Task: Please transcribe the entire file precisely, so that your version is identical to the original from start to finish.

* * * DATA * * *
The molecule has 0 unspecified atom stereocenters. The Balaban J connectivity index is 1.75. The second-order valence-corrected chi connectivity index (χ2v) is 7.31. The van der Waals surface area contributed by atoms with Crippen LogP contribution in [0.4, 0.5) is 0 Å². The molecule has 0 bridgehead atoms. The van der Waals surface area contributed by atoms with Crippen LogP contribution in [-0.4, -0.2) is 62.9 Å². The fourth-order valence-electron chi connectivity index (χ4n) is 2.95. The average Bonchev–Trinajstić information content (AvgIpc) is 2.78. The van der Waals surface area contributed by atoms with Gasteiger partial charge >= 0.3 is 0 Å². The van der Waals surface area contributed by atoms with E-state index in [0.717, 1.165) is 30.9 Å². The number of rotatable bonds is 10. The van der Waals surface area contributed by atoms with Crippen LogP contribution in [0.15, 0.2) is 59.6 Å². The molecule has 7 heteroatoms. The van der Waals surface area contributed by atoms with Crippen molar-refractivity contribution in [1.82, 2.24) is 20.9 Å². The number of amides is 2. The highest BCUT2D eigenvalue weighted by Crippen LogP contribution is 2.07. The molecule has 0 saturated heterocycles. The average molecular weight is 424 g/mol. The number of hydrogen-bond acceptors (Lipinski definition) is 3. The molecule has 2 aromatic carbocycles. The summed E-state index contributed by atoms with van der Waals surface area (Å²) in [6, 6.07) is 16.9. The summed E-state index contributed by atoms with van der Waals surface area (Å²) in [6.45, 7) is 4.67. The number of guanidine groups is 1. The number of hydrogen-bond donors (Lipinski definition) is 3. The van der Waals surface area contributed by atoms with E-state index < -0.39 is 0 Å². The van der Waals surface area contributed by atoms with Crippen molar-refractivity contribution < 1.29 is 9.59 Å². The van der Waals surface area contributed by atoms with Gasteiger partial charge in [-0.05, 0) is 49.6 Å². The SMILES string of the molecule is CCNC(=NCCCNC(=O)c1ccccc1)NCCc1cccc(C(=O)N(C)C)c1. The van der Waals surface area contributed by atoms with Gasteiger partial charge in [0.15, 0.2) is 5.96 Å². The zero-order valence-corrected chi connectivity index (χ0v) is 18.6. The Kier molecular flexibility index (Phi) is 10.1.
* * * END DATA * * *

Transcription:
The molecule has 0 unspecified atom stereocenters. The Balaban J connectivity index is 1.75. The second-order valence-corrected chi connectivity index (χ2v) is 7.31. The van der Waals surface area contributed by atoms with Crippen LogP contribution in [0.4, 0.5) is 0 Å². The molecule has 0 bridgehead atoms. The van der Waals surface area contributed by atoms with Crippen LogP contribution in [-0.4, -0.2) is 62.9 Å². The fourth-order valence-electron chi connectivity index (χ4n) is 2.95. The average Bonchev–Trinajstić information content (AvgIpc) is 2.78. The van der Waals surface area contributed by atoms with Gasteiger partial charge >= 0.3 is 0 Å². The van der Waals surface area contributed by atoms with E-state index in [0.717, 1.165) is 30.9 Å². The number of rotatable bonds is 10. The van der Waals surface area contributed by atoms with Crippen LogP contribution in [0.15, 0.2) is 59.6 Å². The molecule has 7 heteroatoms. The van der Waals surface area contributed by atoms with Crippen molar-refractivity contribution in [1.82, 2.24) is 20.9 Å². The number of amides is 2. The highest BCUT2D eigenvalue weighted by Crippen LogP contribution is 2.07. The molecule has 0 saturated heterocycles. The average molecular weight is 424 g/mol. The number of hydrogen-bond acceptors (Lipinski definition) is 3. The molecule has 2 aromatic carbocycles. The summed E-state index contributed by atoms with van der Waals surface area (Å²) in [6, 6.07) is 16.9. The summed E-state index contributed by atoms with van der Waals surface area (Å²) in [6.45, 7) is 4.67. The number of guanidine groups is 1. The number of hydrogen-bond donors (Lipinski definition) is 3. The van der Waals surface area contributed by atoms with E-state index < -0.39 is 0 Å². The van der Waals surface area contributed by atoms with Crippen molar-refractivity contribution < 1.29 is 9.59 Å². The van der Waals surface area contributed by atoms with Gasteiger partial charge in [-0.05, 0) is 49.6 Å². The SMILES string of the molecule is CCNC(=NCCCNC(=O)c1ccccc1)NCCc1cccc(C(=O)N(C)C)c1. The van der Waals surface area contributed by atoms with Gasteiger partial charge in [0.15, 0.2) is 5.96 Å². The zero-order valence-corrected chi connectivity index (χ0v) is 18.6. The Kier molecular flexibility index (Phi) is 10.1.